Wednesday, April 10, 2013

Why I Only Have 1 Credit Card

Owning your own credit card is one of those milestones in any young person's life.  It creates a sense of pride in an individual.  To think that a bank would trust me enough to temporarily loan money is often one of the first experiences one has with lending.  If not managed properly, these little pieces of plastic can be quite problematic, however, if managed properly, they can provide a whole slew of benefits.  With all the credit card options on the market, and seemingly every store offering their own version, it would be enough to make anyone confused.  In this article, I talk a little bit about why I have chosen to stick with 1 credit card instead of many.

Managing Your Credit Score:
People often wonder what goes into their credit score.  Well, the newly created Consumer Financial Protection Bureau (CFPB) has a nice concise explanation.  Generally, how much credit you have, how active you are in using it, how many accounts you have recently opened, and whether you pay off those accounts are the main factors.  If I were to open many card accounts, I'd probably take a ding on my credit score.  That said, it is a little more difficult to increase your credit line with just one card which would improve your overall score.

Low Maintenance:
Keeping inventory of your many credit cards can be quite a hassle, especially if you are trying to maximize benefits.  Do I get 5% cash back at supermarkets on this card, or is it 10,000 points at gas stations if I spend $2,000 in the first 3 months on that card?  All this can get very confusing if you're not a financial pro.  The added benefits to me are simply not worth the hassle and work involved with keeping up with all these accounts.  It would seem very easy to accidentally miss a payment, and now much of the benefits you reaped or taken away in the form of late fees and increased interest.  It is just much easier to pay off your card each month through using 1 card.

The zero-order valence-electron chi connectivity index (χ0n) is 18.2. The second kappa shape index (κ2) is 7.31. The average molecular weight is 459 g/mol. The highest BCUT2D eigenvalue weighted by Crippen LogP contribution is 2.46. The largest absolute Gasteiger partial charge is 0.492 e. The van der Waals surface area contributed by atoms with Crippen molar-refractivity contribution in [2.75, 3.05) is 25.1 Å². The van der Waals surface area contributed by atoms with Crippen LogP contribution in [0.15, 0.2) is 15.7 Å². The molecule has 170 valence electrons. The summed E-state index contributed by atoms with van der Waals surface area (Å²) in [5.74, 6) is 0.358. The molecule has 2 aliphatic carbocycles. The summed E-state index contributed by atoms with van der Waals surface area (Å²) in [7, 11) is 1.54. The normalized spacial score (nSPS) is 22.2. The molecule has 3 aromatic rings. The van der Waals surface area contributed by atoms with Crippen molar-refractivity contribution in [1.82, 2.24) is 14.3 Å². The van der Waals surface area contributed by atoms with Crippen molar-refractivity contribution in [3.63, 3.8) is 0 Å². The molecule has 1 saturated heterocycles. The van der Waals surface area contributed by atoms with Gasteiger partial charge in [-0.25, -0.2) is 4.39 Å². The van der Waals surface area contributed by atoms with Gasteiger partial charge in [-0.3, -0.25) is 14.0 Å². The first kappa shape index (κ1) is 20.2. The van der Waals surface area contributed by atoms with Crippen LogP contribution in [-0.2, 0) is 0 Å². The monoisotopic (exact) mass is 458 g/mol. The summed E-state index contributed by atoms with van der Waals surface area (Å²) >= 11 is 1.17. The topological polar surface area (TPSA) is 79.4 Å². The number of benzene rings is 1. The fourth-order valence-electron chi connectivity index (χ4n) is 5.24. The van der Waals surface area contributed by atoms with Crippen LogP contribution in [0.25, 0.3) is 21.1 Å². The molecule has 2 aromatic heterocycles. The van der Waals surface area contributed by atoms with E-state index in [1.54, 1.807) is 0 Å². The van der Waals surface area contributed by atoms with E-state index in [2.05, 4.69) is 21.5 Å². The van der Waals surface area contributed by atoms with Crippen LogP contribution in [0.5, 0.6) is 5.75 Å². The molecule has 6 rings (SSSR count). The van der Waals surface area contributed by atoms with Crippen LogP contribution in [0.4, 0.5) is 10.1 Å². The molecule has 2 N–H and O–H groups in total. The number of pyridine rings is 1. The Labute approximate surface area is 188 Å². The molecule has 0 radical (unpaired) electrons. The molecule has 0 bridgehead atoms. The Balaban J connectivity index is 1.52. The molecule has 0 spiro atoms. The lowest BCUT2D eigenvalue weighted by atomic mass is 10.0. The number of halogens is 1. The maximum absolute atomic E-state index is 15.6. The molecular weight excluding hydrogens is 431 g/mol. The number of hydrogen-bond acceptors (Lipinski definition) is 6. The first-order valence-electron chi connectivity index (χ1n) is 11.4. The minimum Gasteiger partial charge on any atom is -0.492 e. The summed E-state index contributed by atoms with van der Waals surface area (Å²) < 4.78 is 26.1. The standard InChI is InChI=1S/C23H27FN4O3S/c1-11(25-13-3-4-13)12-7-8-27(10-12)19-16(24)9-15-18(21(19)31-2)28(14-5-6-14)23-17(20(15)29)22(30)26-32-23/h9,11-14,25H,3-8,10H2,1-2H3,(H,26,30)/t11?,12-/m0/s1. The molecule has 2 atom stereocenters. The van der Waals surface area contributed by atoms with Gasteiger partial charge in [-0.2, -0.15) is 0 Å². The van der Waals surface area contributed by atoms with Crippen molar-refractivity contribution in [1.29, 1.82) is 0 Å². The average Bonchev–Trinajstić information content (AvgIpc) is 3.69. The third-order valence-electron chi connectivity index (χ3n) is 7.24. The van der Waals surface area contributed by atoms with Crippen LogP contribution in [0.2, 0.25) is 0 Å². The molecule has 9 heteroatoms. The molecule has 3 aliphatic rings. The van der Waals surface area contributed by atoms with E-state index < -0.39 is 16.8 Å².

Keeping Track of Spending Habits:
With multiple cards, it is much harder to keep track of your spending habits, unless you are religiously recording every transaction.  With just one card, you have all your credit spending in one place and can easily budget accordingly.  It becomes increasingly hard to know what you spent in a given month if you're looking at 3 or 4 different statements.

Potential Fees for Not Using:
Some cards have fees if not used for a certain amount of time.  Therefore, you have to keep balancing whether you used your card in 60 days or so.  This can get annoying after awhile.

There are some downsides to having only one card.  My Wife and I experienced this a little while ago when our card information was stolen and some fraudulent charges were paced on it.  It took us about a week to get a new card, which could have been a problem since we had no other credit cards.  Overall, though, I think the benefits outweigh the risks.

Wonderful Moment of the Day: Finally starting to get some Spring weather.

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